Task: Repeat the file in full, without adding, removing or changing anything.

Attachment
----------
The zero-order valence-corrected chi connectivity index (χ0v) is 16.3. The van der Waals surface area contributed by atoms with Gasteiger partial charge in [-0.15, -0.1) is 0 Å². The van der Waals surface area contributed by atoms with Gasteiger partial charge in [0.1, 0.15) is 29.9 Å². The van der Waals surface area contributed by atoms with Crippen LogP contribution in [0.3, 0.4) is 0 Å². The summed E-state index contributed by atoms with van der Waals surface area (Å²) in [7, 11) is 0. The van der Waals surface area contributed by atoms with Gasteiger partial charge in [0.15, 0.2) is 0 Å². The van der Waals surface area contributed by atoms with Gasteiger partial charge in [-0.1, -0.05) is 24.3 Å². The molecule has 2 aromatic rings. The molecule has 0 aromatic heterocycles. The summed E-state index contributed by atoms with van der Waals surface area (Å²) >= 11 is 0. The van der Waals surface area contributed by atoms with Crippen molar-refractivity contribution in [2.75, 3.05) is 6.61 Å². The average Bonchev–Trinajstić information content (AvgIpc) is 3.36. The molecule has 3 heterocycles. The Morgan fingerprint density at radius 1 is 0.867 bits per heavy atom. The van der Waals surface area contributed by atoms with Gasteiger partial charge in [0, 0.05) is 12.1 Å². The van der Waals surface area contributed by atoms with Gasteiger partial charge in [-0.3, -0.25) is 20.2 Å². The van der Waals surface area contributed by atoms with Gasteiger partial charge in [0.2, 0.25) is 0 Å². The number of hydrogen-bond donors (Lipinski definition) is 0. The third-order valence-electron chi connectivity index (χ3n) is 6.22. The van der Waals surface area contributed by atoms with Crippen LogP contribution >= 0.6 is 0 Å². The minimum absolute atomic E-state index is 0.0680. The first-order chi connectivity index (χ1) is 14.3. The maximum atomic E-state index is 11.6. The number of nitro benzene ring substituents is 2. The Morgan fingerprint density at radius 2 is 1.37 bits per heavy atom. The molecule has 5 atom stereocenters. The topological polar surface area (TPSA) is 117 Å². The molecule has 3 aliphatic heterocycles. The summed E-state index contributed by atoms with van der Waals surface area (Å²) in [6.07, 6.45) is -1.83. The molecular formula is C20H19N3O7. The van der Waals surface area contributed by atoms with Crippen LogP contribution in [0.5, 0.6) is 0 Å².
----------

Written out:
The zero-order valence-corrected chi connectivity index (χ0v) is 16.3. The van der Waals surface area contributed by atoms with Gasteiger partial charge in [-0.15, -0.1) is 0 Å². The van der Waals surface area contributed by atoms with Gasteiger partial charge in [0.1, 0.15) is 29.9 Å². The van der Waals surface area contributed by atoms with Crippen LogP contribution in [0.3, 0.4) is 0 Å². The summed E-state index contributed by atoms with van der Waals surface area (Å²) in [7, 11) is 0. The van der Waals surface area contributed by atoms with Gasteiger partial charge in [0.15, 0.2) is 0 Å². The van der Waals surface area contributed by atoms with Gasteiger partial charge in [-0.1, -0.05) is 24.3 Å². The molecule has 2 aromatic rings. The molecule has 0 aromatic heterocycles. The summed E-state index contributed by atoms with van der Waals surface area (Å²) >= 11 is 0. The van der Waals surface area contributed by atoms with Crippen molar-refractivity contribution in [2.75, 3.05) is 6.61 Å². The average Bonchev–Trinajstić information content (AvgIpc) is 3.36. The molecule has 3 heterocycles. The Morgan fingerprint density at radius 1 is 0.867 bits per heavy atom. The van der Waals surface area contributed by atoms with Gasteiger partial charge in [0, 0.05) is 12.1 Å². The van der Waals surface area contributed by atoms with Gasteiger partial charge in [-0.3, -0.25) is 20.2 Å². The van der Waals surface area contributed by atoms with Gasteiger partial charge in [0.2, 0.25) is 0 Å². The number of hydrogen-bond donors (Lipinski definition) is 0. The third-order valence-electron chi connectivity index (χ3n) is 6.22. The van der Waals surface area contributed by atoms with Crippen LogP contribution >= 0.6 is 0 Å². The minimum absolute atomic E-state index is 0.0680. The first-order chi connectivity index (χ1) is 14.3. The maximum atomic E-state index is 11.6. The number of nitro benzene ring substituents is 2. The Morgan fingerprint density at radius 2 is 1.37 bits per heavy atom. The molecule has 5 atom stereocenters. The topological polar surface area (TPSA) is 117 Å². The molecule has 3 aliphatic heterocycles. The summed E-state index contributed by atoms with van der Waals surface area (Å²) in [6.07, 6.45) is -1.83. The molecular formula is C20H19N3O7. The van der Waals surface area contributed by atoms with Crippen LogP contribution in [0.5, 0.6) is 0 Å².